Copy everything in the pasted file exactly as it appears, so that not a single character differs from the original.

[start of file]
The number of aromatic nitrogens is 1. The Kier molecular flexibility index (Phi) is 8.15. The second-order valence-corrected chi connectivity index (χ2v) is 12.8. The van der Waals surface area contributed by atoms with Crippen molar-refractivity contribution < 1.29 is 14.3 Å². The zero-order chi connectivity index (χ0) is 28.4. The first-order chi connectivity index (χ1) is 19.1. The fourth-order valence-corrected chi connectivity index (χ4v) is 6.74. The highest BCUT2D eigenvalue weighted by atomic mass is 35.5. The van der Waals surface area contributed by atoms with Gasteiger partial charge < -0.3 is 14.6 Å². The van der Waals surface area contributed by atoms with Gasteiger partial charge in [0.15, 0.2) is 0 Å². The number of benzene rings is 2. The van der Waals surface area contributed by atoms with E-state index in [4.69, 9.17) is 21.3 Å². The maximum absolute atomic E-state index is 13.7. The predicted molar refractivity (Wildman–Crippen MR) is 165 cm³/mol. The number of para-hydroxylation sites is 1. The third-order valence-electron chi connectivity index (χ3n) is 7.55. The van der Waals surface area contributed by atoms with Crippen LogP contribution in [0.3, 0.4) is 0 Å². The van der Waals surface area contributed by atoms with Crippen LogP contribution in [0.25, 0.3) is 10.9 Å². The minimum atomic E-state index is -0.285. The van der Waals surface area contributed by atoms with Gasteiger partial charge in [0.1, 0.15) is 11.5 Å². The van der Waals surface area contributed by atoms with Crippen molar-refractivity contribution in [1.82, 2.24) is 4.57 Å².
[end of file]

The number of aromatic nitrogens is 1. The Kier molecular flexibility index (Phi) is 8.15. The second-order valence-corrected chi connectivity index (χ2v) is 12.8. The van der Waals surface area contributed by atoms with Crippen molar-refractivity contribution < 1.29 is 14.3 Å². The zero-order chi connectivity index (χ0) is 28.4. The first-order chi connectivity index (χ1) is 19.1. The fourth-order valence-corrected chi connectivity index (χ4v) is 6.74. The highest BCUT2D eigenvalue weighted by atomic mass is 35.5. The van der Waals surface area contributed by atoms with Gasteiger partial charge < -0.3 is 14.6 Å². The van der Waals surface area contributed by atoms with Gasteiger partial charge in [0.15, 0.2) is 0 Å². The number of benzene rings is 2. The van der Waals surface area contributed by atoms with E-state index in [4.69, 9.17) is 21.3 Å². The maximum absolute atomic E-state index is 13.7. The predicted molar refractivity (Wildman–Crippen MR) is 165 cm³/mol. The number of para-hydroxylation sites is 1. The third-order valence-electron chi connectivity index (χ3n) is 7.55. The van der Waals surface area contributed by atoms with Crippen LogP contribution in [0.3, 0.4) is 0 Å². The van der Waals surface area contributed by atoms with Crippen LogP contribution in [0.25, 0.3) is 10.9 Å². The minimum atomic E-state index is -0.285. The van der Waals surface area contributed by atoms with Gasteiger partial charge in [0.1, 0.15) is 11.5 Å². The van der Waals surface area contributed by atoms with Crippen molar-refractivity contribution in [1.82, 2.24) is 4.57 Å².